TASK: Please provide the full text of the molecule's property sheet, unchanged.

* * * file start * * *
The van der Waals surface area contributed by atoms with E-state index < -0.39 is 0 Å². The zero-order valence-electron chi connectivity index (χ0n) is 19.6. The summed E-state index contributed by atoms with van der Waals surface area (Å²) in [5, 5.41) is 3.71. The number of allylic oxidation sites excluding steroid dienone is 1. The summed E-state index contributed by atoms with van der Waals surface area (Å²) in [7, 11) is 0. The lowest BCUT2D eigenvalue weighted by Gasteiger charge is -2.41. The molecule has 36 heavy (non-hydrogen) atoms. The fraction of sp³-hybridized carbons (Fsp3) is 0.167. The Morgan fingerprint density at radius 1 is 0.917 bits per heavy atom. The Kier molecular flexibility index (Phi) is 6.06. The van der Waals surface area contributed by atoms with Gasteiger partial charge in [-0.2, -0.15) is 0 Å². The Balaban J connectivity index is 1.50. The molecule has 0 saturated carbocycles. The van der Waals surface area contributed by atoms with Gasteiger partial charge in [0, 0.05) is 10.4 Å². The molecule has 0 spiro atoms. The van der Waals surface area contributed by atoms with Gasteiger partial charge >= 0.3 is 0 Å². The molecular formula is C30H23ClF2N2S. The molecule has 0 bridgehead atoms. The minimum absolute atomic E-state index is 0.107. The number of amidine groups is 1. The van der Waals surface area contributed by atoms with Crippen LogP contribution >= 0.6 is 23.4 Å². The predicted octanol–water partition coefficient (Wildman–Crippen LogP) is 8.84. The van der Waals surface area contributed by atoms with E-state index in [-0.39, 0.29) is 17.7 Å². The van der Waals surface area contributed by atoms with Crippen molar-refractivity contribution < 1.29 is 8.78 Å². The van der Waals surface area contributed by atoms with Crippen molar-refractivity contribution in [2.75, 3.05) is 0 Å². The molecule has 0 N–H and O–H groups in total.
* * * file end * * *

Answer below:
The van der Waals surface area contributed by atoms with E-state index < -0.39 is 0 Å². The zero-order valence-electron chi connectivity index (χ0n) is 19.6. The summed E-state index contributed by atoms with van der Waals surface area (Å²) in [5, 5.41) is 3.71. The number of allylic oxidation sites excluding steroid dienone is 1. The summed E-state index contributed by atoms with van der Waals surface area (Å²) in [7, 11) is 0. The lowest BCUT2D eigenvalue weighted by Gasteiger charge is -2.41. The molecule has 36 heavy (non-hydrogen) atoms. The fraction of sp³-hybridized carbons (Fsp3) is 0.167. The Morgan fingerprint density at radius 1 is 0.917 bits per heavy atom. The Kier molecular flexibility index (Phi) is 6.06. The van der Waals surface area contributed by atoms with Gasteiger partial charge in [-0.2, -0.15) is 0 Å². The Balaban J connectivity index is 1.50. The molecule has 0 saturated carbocycles. The van der Waals surface area contributed by atoms with Gasteiger partial charge in [0, 0.05) is 10.4 Å². The molecule has 0 spiro atoms. The van der Waals surface area contributed by atoms with Gasteiger partial charge >= 0.3 is 0 Å². The molecular formula is C30H23ClF2N2S. The molecule has 0 bridgehead atoms. The minimum absolute atomic E-state index is 0.107. The number of amidine groups is 1. The van der Waals surface area contributed by atoms with Crippen LogP contribution >= 0.6 is 23.4 Å². The predicted octanol–water partition coefficient (Wildman–Crippen LogP) is 8.84. The van der Waals surface area contributed by atoms with E-state index in [-0.39, 0.29) is 17.7 Å². The van der Waals surface area contributed by atoms with Crippen molar-refractivity contribution < 1.29 is 8.78 Å². The van der Waals surface area contributed by atoms with Crippen molar-refractivity contribution in [2.75, 3.05) is 0 Å². The molecule has 0 N–H and O–H groups in total.